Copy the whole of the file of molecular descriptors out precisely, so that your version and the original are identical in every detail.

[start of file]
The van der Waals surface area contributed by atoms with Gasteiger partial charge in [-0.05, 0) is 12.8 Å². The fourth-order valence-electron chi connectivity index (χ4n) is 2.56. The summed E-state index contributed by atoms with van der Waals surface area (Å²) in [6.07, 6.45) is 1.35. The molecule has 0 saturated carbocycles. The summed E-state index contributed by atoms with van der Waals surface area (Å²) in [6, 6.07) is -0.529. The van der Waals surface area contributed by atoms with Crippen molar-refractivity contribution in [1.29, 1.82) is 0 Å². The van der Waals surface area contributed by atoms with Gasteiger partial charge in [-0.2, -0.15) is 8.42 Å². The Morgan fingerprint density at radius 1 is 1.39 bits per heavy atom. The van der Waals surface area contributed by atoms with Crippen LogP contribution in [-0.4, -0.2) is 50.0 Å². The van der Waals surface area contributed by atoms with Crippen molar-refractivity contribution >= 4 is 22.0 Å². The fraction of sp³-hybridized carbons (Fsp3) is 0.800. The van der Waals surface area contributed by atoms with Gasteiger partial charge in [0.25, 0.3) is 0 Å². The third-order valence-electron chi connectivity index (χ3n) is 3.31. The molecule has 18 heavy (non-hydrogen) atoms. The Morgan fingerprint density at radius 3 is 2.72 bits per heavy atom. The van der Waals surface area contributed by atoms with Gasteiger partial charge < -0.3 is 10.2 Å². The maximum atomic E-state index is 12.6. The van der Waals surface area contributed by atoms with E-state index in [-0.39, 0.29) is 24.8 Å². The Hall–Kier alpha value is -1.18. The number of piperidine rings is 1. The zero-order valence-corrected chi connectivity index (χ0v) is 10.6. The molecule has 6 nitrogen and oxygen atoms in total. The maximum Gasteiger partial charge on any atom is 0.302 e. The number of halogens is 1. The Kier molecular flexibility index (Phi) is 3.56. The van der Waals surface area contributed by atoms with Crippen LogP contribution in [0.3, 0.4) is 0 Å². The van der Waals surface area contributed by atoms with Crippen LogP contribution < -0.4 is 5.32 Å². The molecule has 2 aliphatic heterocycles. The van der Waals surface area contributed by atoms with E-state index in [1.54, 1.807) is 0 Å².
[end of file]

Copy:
The van der Waals surface area contributed by atoms with Gasteiger partial charge in [-0.05, 0) is 12.8 Å². The fourth-order valence-electron chi connectivity index (χ4n) is 2.56. The summed E-state index contributed by atoms with van der Waals surface area (Å²) in [6.07, 6.45) is 1.35. The molecule has 0 saturated carbocycles. The summed E-state index contributed by atoms with van der Waals surface area (Å²) in [6, 6.07) is -0.529. The van der Waals surface area contributed by atoms with Crippen molar-refractivity contribution in [1.29, 1.82) is 0 Å². The van der Waals surface area contributed by atoms with Gasteiger partial charge in [-0.2, -0.15) is 8.42 Å². The Morgan fingerprint density at radius 1 is 1.39 bits per heavy atom. The van der Waals surface area contributed by atoms with Crippen LogP contribution in [-0.4, -0.2) is 50.0 Å². The van der Waals surface area contributed by atoms with Crippen molar-refractivity contribution >= 4 is 22.0 Å². The fraction of sp³-hybridized carbons (Fsp3) is 0.800. The van der Waals surface area contributed by atoms with Gasteiger partial charge in [0.25, 0.3) is 0 Å². The third-order valence-electron chi connectivity index (χ3n) is 3.31. The molecule has 18 heavy (non-hydrogen) atoms. The Morgan fingerprint density at radius 3 is 2.72 bits per heavy atom. The van der Waals surface area contributed by atoms with Gasteiger partial charge < -0.3 is 10.2 Å². The maximum atomic E-state index is 12.6. The van der Waals surface area contributed by atoms with E-state index in [-0.39, 0.29) is 24.8 Å². The Hall–Kier alpha value is -1.18. The number of piperidine rings is 1. The zero-order valence-corrected chi connectivity index (χ0v) is 10.6. The molecule has 6 nitrogen and oxygen atoms in total. The maximum Gasteiger partial charge on any atom is 0.302 e. The number of halogens is 1. The Kier molecular flexibility index (Phi) is 3.56. The van der Waals surface area contributed by atoms with Crippen LogP contribution in [0.3, 0.4) is 0 Å². The van der Waals surface area contributed by atoms with Crippen LogP contribution < -0.4 is 5.32 Å². The molecule has 2 aliphatic heterocycles. The van der Waals surface area contributed by atoms with E-state index in [1.54, 1.807) is 0 Å².